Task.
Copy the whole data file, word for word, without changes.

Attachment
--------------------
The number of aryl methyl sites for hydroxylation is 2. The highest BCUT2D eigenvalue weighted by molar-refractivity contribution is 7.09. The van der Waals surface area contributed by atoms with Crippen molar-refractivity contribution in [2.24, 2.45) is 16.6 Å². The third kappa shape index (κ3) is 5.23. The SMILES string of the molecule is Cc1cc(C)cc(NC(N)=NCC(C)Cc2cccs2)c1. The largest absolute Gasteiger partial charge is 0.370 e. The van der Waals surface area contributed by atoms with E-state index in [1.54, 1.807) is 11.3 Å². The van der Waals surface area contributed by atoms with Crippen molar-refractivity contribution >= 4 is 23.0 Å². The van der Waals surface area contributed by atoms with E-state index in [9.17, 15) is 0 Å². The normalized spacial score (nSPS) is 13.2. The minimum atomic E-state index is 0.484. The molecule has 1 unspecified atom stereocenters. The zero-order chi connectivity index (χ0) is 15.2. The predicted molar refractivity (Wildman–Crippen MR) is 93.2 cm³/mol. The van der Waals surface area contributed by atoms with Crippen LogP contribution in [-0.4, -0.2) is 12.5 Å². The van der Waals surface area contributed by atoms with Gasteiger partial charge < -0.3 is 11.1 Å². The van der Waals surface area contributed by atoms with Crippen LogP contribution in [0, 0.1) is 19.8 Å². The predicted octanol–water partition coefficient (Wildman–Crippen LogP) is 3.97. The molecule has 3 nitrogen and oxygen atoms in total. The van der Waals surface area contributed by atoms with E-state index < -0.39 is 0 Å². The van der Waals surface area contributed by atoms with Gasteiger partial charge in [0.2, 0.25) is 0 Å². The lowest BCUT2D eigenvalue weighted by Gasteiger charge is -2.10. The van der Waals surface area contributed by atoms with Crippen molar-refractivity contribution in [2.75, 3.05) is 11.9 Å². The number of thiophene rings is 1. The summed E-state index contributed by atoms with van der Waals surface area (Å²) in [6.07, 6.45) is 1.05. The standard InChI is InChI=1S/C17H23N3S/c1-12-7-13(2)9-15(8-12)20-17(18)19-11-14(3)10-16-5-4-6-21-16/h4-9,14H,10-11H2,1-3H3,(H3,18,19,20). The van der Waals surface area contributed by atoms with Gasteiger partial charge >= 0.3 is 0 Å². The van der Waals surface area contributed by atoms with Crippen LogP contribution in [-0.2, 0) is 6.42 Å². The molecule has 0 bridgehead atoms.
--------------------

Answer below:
The number of aryl methyl sites for hydroxylation is 2. The highest BCUT2D eigenvalue weighted by molar-refractivity contribution is 7.09. The van der Waals surface area contributed by atoms with Crippen molar-refractivity contribution in [2.24, 2.45) is 16.6 Å². The third kappa shape index (κ3) is 5.23. The SMILES string of the molecule is Cc1cc(C)cc(NC(N)=NCC(C)Cc2cccs2)c1. The largest absolute Gasteiger partial charge is 0.370 e. The van der Waals surface area contributed by atoms with E-state index in [1.54, 1.807) is 11.3 Å². The van der Waals surface area contributed by atoms with Crippen molar-refractivity contribution >= 4 is 23.0 Å². The van der Waals surface area contributed by atoms with E-state index in [9.17, 15) is 0 Å². The normalized spacial score (nSPS) is 13.2. The minimum atomic E-state index is 0.484. The molecule has 1 unspecified atom stereocenters. The zero-order chi connectivity index (χ0) is 15.2. The predicted molar refractivity (Wildman–Crippen MR) is 93.2 cm³/mol. The van der Waals surface area contributed by atoms with Crippen LogP contribution in [-0.4, -0.2) is 12.5 Å². The van der Waals surface area contributed by atoms with Gasteiger partial charge < -0.3 is 11.1 Å². The van der Waals surface area contributed by atoms with Crippen LogP contribution in [0, 0.1) is 19.8 Å². The predicted octanol–water partition coefficient (Wildman–Crippen LogP) is 3.97. The molecule has 3 nitrogen and oxygen atoms in total. The van der Waals surface area contributed by atoms with E-state index < -0.39 is 0 Å². The van der Waals surface area contributed by atoms with Gasteiger partial charge in [0.2, 0.25) is 0 Å². The lowest BCUT2D eigenvalue weighted by Gasteiger charge is -2.10. The van der Waals surface area contributed by atoms with Crippen molar-refractivity contribution in [2.75, 3.05) is 11.9 Å². The number of thiophene rings is 1. The summed E-state index contributed by atoms with van der Waals surface area (Å²) in [6.07, 6.45) is 1.05. The standard InChI is InChI=1S/C17H23N3S/c1-12-7-13(2)9-15(8-12)20-17(18)19-11-14(3)10-16-5-4-6-21-16/h4-9,14H,10-11H2,1-3H3,(H3,18,19,20). The van der Waals surface area contributed by atoms with Gasteiger partial charge >= 0.3 is 0 Å². The van der Waals surface area contributed by atoms with Crippen LogP contribution in [-0.2, 0) is 6.42 Å². The molecule has 0 bridgehead atoms.